ATO Practice Statement Law Administration

PS LA 2005/11 (Withdrawn)

SUBJECT: Application of Goods and Services Tax to costs awarded by courts or settled by agreement
PURPOSE: To ensure Tax Office staff are:

·
aware of the correct application of the Goods and Services Tax (GST) to legal costs, and
·
applying the correct procedure

when making a legal costs payment or submitting a schedule of legal costs to receive payment.

  • This practice statement is withdrawn with effect from 28 August 2007. It has been replaced by PS LA 2009/9.
    This document has changed over time. View its history.

FOI status: may be released
This Practice Statement is issued under the authority of the Commissioner and must be read in conjunction with Law Administration Practice Statement PS LA 1998/1. It must be followed by Tax officers unless doing so creates unintended consequences. Where this occurs officers must follow their Business Line's escalation process.

STATEMENT

1. When the Tax Office is:

·
making a legal costs payment, or
·
formulating a schedule of legal expenses to receive payment of costs

either as a result of a court order or a negotiated settlement of the costs amount, the legal costs must be:

·
the GST exclusive amounts, in all cases where the successful party is entitled to claim an input tax credit in full
·
the GST exclusive amounts plus the proportion of input tax credit not entitled to be claimed, in all cases where the successful party is only entitled to claim a proportion of the input tax credit[F1]
·
the GST inclusive amounts in all cases where the successful party is not entitled to claim to any input tax credit.

EXPLANATION

2. This Practice Statement deals with the GST implications of the legal costs awarded by courts or settled by agreement between the parties out of court.

Background

3. A legal dispute is generally finalised either by a court providing a judgment or by a negotiated settlement between the parties. The unsuccessful party is generally required to pay the legal costs that have been incurred by the successful party. These legal costs can be party - party, solicitor - client, indemnity costs or a negotiated amount.

4. The types of legal costs that are likely to be incurred by a party to a legal dispute include:

·
solicitor's fees
·
barrister's fees
·
expert witness fees
·
costs of expert witness reports
·
legal administration fees (copying, courier, postage, etc)
·
filing fees
·
court costs
·
search fees (eg Land Title Office searches & Australian Securities and Investment Commission (ASIC) searches)
·
advertising fees
·
service fees, and
·
other disbursements such as travel and accommodation.

GST consequences of legal services provided to parties in legal dispute

5. It is important to note that each of these legal costs incurred will have a GST consequence. The GST consequence will depend on whether the resulting payment constitutes consideration for a supply and, if so, whether the supply is in the nature of a taxable, input taxed or GST-free supply. Generally, the GST consequences of the legal services listed in paragraph 4 above are as follows:

  ·  solicitor's fees GST applies
  ·  barrister's fees GST applies
  ·  expert witness fees GST applies
  ·  costs of expert witness reports GST applies
  ·  legal administration fees GST applies
  ·  filing fees No GST
  ·  court costs No GST
  ·  search fees (Land Title Office & ASIC) GST  applies[F2]
  ·  advertising fees GST applies
  ·  service fees GST applies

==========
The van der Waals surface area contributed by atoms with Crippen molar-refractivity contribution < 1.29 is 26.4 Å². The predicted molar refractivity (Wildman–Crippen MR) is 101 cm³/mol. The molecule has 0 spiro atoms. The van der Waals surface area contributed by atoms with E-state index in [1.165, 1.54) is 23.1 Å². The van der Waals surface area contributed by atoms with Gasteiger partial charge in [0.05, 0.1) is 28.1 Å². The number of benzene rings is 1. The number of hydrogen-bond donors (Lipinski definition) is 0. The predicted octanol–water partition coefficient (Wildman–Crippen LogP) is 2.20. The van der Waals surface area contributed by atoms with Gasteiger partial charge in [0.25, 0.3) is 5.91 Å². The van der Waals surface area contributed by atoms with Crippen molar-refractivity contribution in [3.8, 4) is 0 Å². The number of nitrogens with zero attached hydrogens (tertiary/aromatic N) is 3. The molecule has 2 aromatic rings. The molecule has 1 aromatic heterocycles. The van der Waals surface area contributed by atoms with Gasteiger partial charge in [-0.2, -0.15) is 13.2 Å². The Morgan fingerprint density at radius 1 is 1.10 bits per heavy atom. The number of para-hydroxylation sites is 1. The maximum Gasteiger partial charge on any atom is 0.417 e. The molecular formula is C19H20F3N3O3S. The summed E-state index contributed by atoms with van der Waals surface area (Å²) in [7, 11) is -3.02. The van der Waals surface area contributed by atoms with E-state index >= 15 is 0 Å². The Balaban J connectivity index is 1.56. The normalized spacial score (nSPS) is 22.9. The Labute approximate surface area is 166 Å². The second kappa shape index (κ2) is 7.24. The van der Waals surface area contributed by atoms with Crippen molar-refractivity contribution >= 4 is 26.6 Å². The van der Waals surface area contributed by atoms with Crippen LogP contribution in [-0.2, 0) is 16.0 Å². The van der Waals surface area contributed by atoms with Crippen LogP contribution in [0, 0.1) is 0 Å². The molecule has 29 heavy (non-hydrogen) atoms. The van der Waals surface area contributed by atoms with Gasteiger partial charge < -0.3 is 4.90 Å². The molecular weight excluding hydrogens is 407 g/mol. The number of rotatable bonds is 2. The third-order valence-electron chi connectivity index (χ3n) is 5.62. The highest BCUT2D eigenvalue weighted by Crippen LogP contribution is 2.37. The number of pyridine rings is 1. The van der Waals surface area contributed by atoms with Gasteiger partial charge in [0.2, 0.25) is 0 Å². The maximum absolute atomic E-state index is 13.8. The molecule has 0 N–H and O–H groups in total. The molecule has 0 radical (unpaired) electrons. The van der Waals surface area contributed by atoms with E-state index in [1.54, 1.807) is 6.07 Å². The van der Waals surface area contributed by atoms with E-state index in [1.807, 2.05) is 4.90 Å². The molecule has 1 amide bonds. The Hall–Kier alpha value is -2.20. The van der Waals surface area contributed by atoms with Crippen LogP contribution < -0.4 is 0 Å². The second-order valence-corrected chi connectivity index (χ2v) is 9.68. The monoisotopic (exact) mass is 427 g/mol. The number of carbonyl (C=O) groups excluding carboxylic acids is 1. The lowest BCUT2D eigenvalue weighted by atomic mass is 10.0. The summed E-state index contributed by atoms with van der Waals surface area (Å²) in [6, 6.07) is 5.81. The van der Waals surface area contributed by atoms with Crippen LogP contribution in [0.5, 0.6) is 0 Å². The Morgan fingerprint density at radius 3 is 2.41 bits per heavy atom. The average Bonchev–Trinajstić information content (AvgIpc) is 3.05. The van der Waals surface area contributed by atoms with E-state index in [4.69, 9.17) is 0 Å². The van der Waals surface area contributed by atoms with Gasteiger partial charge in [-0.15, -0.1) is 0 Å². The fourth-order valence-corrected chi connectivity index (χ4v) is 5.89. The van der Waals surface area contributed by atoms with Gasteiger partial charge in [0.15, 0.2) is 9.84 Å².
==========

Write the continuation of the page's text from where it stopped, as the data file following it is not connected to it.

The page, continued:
·  travel and accommodation GST applies

6. Both parties to a legal dispute, in receipt of the supply of these types of legal services to which GST applies, may be entitled to an input tax credit for a creditable acquisition of those services.

7. Where the Tax Office is a party to a legal dispute and is supplied with a legal service, such as a barrister to perform the counsel function, that barrister is required to provide the Tax Office with a tax invoice where GST is charged. The Tax Office in turn is entitled to claim an input tax credit for the amount of GST charged by the barrister.

GST consequences of costs awarded by courts or negotiated after dispute is finalised

8. The payment of legal costs to the successful party under a court order or negotiated amount is not consideration for a supply.[F3] It is to compensate a party for the legal costs incurred in the dispute and, for GST purposes it is treated in the same way as payment of damages. GST does not apply.

9. However, the legal costs ordered by a court or the negotiated cost amount must take account of any entitlement to an input tax credit of the parties to the original supply. In this regard, if a taxpayer is registered for GST they will be entitled to claim an input tax credit unless the legal costs do not relate to carrying on their enterprise or relate to making input taxed supplies or are of a private or domestic nature.[F4] It is therefore very important that when the successful party to a legal dispute is recovering its legal costs, the combined GST consequences are clearly understood and applied appropriately.

Example 1

10. Taxpayer is registered for GST.

·
Taxpayer is successful in the litigation (and the exclusions referred to in paragraph 9 above do not apply).
·
Taxpayer's solicitor renders a bill to the taxpayer for $980 being:
·
Court fees $100 (no GST)
·
Search fees $220 (includes $20 GST as searches conducted by the solicitor)
·
Solicitor's fees $660 (includes $60 GST)
·
As the taxpayer is entitled to an input tax credit of $80 the correct amount of legal costs payable by the Tax Office is $900.[F5]

Example 2

11. Taxpayer is not registered for GST, or the costs are not incurred in the carrying on of their enterprise, or are of a domestic or private nature, or relate to making input taxed supplies.

·
Taxpayer is successful in the litigation
·
Taxpayer's solicitor renders a bill to the taxpayer for $980 being:

·
Court fees $100 (no GST)
·
Search fees $220 (includes $20 GST as searches conducted by the solicitor)
·
Solicitor's fees $660 (includes $60 GST)

·
As the taxpayer is not entitled to an input tax credit of $80 the correct amount of legal costs payable by the Tax Office is $980.

It is only where the successful party to a legal action is not entitled to claim the input tax credits associated with the costs of the action that the GST amount should be included in the final legal costs amount.

Procedure to be followed by Tax Office staff

When the Tax Office makes a payment of legal costs